Oh, another glorious fall day on the Canadian Prairies. The sun is shining bright and the sky is blue. The leaves of the vines looking like stained glass ranging in colour from rust to orange, light yellow, and chartreuse. Just stunningly beautiful.
I always worry about the third hatches. I have worried about the third at the Port Lincoln nest the minute the egg was laid. Last evening one of the chatters called #3 “Tuffet.” That is a great nickname for Little Bob.
And Little Bob looks like such an angel. If you are having trouble telling who he is, he still has his egg tooth today. That is him wide awake smiling at the camera.
My goodness. I have begun to feel sorry for Mum. She has only to wiggle or get up to stretch and he has his mouth wide open!
Big and Middle are not bothered at all. Little Bob still has a crop but he is sure curious as to whether or not Mom will give him some bites!
“What cha’ doin’ Mom?”
Little Bob is decidedly not hungry. When I last left the family Dad had brought what was left of the ‘whale’ that he had brought in at 12:35:44.
There was another feeding around 13:08.
If you are wondering, yes, that is Little Bob being fed!
By 13:24 Mum has them all tucked and Dad is over on the ropes.
Around 16:00 the chicks are fed again.
With the whale finished, Dad is going to need to go out and fishing. At 16:49 Dad comes to have a consultation with Mom. She puts in an order for a fish as the kids are growing restless.
The delivery comes in half an hour. Well done, Dad. I wonder if he has a stash of these nice large fish?
Notice that all of the chicks have some fish still in their crop from the earlier feeding.
Oh, dear. That fish was flapping. Hope that little one is OK. It sure isn’t stopping Little Bob with his crop from wanting a meal. There he is near that flapping tail.
Oh, these three are really going to be a handful when they are older. Dad is going to have to bring further reinforcements for the walls. Mom finishes feeding them and then…
She moves the fish and starts again! They all line up again.
Look carefully at the back of Little Bob on the end. Can you see the two dark stripes starting to emerge? and just look at how adorable those little wings are. Gosh these kids are cute.
Dad will remove the fish and return it at 18:20:01.
There’s Little Bob flaunting his crop – wondering if his is the biggest or not.
Mom probably thought she could have a few bites in peace and quiet. What do you think? Yes, that is Little Bob with his mouth open! Poor Mom.
Now another wants some fish. You can still see their crops from the 18:22 feeding. But there is also something else we can see. Look, pin feathers are coming. Soon they will look like reptiles. Their light coat of down will be replaced by a darker woolier coat at 10-12 days. That is followed by the reptile phase.
We are entering the second week. Already these chicks have more than likely tripled their body weight. It should, in fact double again in the next three to four days. The fastest period of growth will come at 15-30 days. This is when we need fish on this nest.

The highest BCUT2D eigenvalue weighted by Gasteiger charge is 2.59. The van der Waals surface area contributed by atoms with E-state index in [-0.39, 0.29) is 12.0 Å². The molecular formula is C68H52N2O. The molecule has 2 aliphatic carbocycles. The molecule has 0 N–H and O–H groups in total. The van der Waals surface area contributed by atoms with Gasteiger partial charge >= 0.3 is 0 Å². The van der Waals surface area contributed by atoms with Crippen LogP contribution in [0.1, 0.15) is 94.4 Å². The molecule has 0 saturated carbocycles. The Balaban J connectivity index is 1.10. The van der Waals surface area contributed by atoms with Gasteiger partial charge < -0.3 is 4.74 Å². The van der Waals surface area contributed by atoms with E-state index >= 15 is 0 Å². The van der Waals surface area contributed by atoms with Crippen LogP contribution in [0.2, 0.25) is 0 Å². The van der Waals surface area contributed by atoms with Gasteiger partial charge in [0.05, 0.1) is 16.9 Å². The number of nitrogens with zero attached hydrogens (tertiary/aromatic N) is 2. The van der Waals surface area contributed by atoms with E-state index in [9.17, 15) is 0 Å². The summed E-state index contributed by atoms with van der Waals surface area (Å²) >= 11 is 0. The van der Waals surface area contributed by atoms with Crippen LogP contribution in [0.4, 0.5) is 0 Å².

It is possible that when Mom got up to eat some fish she fed some of the Osplets around 21:13.
It was hard to tell because Mum swung herself around so we couldn’t see.
Little Bob wiggles his way out from under Mom in the middle of the night and is calling for fish!
And we are back where we started. Around 1:13, Mom wants to stretch her legs and Little Bob thinks it is time to eat again – crop or not.
It is now 2:51 in the morning, 22 September in Australia. Mom and chicks are fast asleep. No doubt Little Bob will be right up front at the table the minute that fish lands on the nest.
This third hatch is anything but shy or afraid. This nest has really turned itself around thanks to the good deliveries of fish by Dad and the continuous feedings by Mom. No one on this nest has been hungry.
The crucial period is not here yet. We need to make it through weeks 3 and 4.*
Looking for hatch watch with the Peregrine falcons in Melbourne in 6 days. That will liven things up a bit. Over at the WBSE in the Sydney Olympic Park, the parents are dropping prey now that the eaglets are self-feeding. Most of the time 27 gets the food. Yesterday, Mom did the feeding. 28 had a nice crop. The first seen in awhile. The pair continue to work their wings.
Thank you so much for joining me today — and thank you for your interest in the Eastern Ospreys at Port Lincoln, Australia. So far, so good. Continue to send warm wishes to all the nests.
Thank you to the Port Lincoln Osprey Project and the Sea Eagles @ Birdlife Australia Discovery Centre for their streaming cams where I took my screen shots.
* Last year, the feedings were not as good at the PLO. Around Day 15 there was a perceived drop in food delivery. Siblicide occurred and sadly, little Tapps died when he was 18 days old.